It was a possibility, however, overdetermined by Camus’ tuberculosis.
Unsurprisingly, in Camus’ early writing, his notes and essays, being autobiographical in nature, are replete with observations about Camus’ own illness; even if they are sometimes veiled. He was also by then acutely aware of the role of illness in those around him, and in death generally, which had ceased to be for him an abstract event in some vague and distant future, but a diurnal probability. Suicide, for example, was common among tuberculosis suffers: which contributed, unfairly, to the image of the tubercular character as being inherently self-destructive. In one of his earliest attempts at writing, an essay called “The Hospital in a Poor Neighbourhood”, which he drafted in 1933, around the age of twenty, Camus describes all the patients in a tubercular ward:
But then there were peals of laughter over an astonishing suicide story. Early in his illness, the man [a hairdresser] had found himself prevented from working, weakened, with no resources, and in despair over the poverty that had settled on his wife and children. He had not been thinking about death, but one day he threw himself beneath the wheels of a passing automobile. “Like that.” Only, the driver had braked in time, and in his fury as a man in good health whom someone is trying to annoy, he chased the hairdresser away with a well placed kick. The hairdresser had not dared consider suicide since.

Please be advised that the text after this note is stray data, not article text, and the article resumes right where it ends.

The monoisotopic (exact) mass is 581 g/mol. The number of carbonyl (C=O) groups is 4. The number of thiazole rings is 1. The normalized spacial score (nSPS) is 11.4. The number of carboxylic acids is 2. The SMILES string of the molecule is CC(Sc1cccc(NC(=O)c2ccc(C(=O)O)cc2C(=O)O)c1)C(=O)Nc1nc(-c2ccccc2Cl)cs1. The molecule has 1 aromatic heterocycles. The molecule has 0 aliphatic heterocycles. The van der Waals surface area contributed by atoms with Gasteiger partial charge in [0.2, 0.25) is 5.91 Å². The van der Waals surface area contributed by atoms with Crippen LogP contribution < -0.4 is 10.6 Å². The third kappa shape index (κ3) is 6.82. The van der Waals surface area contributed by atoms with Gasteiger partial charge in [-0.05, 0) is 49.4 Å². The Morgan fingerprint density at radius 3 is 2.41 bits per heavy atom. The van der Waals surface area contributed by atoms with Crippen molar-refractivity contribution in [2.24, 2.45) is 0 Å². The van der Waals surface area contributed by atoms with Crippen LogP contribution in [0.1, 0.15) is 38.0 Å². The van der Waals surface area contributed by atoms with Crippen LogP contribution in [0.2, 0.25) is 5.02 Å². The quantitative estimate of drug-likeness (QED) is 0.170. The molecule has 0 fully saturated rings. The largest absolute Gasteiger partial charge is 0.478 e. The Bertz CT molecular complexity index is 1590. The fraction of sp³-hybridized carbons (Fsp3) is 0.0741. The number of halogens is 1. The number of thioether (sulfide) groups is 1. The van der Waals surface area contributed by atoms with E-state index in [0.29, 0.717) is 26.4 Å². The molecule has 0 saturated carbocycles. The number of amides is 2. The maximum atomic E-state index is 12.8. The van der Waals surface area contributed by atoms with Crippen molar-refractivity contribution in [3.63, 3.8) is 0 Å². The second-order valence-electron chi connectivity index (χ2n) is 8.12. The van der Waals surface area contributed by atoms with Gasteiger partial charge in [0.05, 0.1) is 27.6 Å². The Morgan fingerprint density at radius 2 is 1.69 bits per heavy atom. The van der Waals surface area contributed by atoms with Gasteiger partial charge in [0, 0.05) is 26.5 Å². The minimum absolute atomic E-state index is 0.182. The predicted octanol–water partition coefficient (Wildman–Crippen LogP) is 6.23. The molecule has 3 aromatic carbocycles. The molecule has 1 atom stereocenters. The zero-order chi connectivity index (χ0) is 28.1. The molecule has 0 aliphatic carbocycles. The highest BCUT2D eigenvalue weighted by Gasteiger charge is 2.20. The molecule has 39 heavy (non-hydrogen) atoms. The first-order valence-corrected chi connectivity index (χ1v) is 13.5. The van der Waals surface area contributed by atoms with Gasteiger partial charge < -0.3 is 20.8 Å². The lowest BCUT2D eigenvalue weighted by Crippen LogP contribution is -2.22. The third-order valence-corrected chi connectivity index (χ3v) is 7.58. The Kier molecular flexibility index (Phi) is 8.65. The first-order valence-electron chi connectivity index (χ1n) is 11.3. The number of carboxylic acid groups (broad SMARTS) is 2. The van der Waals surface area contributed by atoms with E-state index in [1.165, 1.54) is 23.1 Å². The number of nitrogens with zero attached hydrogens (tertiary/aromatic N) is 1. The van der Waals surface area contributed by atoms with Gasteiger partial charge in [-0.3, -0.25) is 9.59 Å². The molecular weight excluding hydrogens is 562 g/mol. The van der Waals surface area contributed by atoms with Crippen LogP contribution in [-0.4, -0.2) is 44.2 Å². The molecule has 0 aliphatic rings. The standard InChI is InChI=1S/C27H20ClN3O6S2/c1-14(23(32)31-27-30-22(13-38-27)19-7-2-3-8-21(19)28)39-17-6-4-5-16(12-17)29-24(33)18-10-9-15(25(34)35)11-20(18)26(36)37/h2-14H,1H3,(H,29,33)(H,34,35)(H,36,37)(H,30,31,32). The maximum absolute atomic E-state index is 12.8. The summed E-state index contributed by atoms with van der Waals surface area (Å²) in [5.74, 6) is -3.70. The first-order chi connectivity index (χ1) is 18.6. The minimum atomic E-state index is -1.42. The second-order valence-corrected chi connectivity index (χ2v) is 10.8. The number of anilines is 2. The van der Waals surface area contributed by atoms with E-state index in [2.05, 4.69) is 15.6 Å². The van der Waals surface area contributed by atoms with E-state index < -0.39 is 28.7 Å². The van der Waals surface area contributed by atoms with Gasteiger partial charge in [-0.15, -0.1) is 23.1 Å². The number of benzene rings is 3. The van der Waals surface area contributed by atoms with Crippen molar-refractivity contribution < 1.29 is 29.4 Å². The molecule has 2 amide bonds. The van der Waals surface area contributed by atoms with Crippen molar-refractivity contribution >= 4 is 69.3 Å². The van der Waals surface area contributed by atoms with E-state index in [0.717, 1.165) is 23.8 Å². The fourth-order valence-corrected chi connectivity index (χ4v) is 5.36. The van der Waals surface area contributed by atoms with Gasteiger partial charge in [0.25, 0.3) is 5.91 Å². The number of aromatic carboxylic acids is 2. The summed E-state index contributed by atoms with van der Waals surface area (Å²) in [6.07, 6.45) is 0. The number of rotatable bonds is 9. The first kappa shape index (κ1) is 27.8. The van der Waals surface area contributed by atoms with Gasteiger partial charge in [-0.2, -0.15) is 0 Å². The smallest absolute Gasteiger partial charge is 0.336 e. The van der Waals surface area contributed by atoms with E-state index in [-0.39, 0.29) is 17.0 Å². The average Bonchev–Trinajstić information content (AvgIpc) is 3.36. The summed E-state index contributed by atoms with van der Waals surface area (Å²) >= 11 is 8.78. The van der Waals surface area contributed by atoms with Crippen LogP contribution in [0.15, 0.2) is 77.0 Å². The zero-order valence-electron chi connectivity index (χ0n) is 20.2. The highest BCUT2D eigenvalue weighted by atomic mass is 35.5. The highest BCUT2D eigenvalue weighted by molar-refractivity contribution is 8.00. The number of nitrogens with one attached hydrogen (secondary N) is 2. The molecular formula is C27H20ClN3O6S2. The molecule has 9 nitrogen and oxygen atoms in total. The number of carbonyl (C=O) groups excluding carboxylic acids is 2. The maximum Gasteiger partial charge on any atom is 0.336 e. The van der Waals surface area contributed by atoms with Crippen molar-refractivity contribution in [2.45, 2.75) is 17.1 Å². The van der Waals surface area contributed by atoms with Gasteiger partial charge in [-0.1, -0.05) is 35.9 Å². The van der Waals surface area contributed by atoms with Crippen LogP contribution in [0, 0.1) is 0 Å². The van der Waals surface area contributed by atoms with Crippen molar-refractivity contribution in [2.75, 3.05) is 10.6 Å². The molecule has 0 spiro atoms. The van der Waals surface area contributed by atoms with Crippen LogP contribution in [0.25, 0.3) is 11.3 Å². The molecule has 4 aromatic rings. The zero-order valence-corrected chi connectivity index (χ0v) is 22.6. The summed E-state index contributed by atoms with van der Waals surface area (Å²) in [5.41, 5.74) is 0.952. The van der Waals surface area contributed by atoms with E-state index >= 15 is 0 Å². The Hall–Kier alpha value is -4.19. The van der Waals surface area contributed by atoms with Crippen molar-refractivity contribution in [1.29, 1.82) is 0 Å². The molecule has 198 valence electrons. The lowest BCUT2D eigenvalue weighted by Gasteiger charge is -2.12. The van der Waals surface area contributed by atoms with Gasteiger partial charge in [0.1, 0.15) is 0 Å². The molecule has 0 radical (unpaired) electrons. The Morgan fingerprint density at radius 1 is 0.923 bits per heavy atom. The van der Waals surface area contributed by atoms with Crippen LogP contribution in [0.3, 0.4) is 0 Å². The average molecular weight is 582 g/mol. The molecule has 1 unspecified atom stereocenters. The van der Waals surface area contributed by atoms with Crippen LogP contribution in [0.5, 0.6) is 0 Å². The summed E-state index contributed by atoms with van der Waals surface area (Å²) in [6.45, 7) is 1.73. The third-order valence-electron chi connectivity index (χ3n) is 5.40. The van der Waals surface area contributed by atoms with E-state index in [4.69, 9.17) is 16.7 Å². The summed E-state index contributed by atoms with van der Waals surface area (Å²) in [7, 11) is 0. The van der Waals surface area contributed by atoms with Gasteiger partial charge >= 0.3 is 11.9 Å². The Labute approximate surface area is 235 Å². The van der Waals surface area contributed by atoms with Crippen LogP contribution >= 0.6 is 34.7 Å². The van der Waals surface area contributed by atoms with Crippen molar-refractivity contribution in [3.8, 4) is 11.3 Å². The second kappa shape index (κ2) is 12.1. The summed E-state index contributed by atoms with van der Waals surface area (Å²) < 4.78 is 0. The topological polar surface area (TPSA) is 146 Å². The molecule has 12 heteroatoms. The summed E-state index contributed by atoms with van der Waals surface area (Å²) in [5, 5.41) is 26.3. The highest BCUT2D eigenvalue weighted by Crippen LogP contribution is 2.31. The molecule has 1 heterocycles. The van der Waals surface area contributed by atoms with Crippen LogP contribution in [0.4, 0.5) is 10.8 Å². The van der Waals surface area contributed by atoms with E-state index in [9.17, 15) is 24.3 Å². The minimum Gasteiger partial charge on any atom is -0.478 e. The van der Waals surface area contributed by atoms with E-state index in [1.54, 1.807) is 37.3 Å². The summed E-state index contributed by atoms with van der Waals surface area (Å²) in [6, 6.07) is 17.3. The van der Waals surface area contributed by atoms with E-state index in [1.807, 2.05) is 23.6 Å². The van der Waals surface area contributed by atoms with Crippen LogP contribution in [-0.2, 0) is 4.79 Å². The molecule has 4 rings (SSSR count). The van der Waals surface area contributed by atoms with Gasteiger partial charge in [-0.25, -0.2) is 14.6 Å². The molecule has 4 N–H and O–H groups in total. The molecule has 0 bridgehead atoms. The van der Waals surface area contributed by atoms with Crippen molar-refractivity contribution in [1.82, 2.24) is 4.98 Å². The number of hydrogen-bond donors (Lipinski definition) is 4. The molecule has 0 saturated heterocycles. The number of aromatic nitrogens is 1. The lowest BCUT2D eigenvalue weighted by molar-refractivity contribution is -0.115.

And later, in his notebooks, from 1938:
At the hospital. The tubercular patient who is told by the doctor that he has five days to live. He anticipates and cuts his throat with a razor. Obviously, he can’t wait five days. One of the male nurses tells journalists: “Don’t mention it in your papers. He’s suffered enough already.”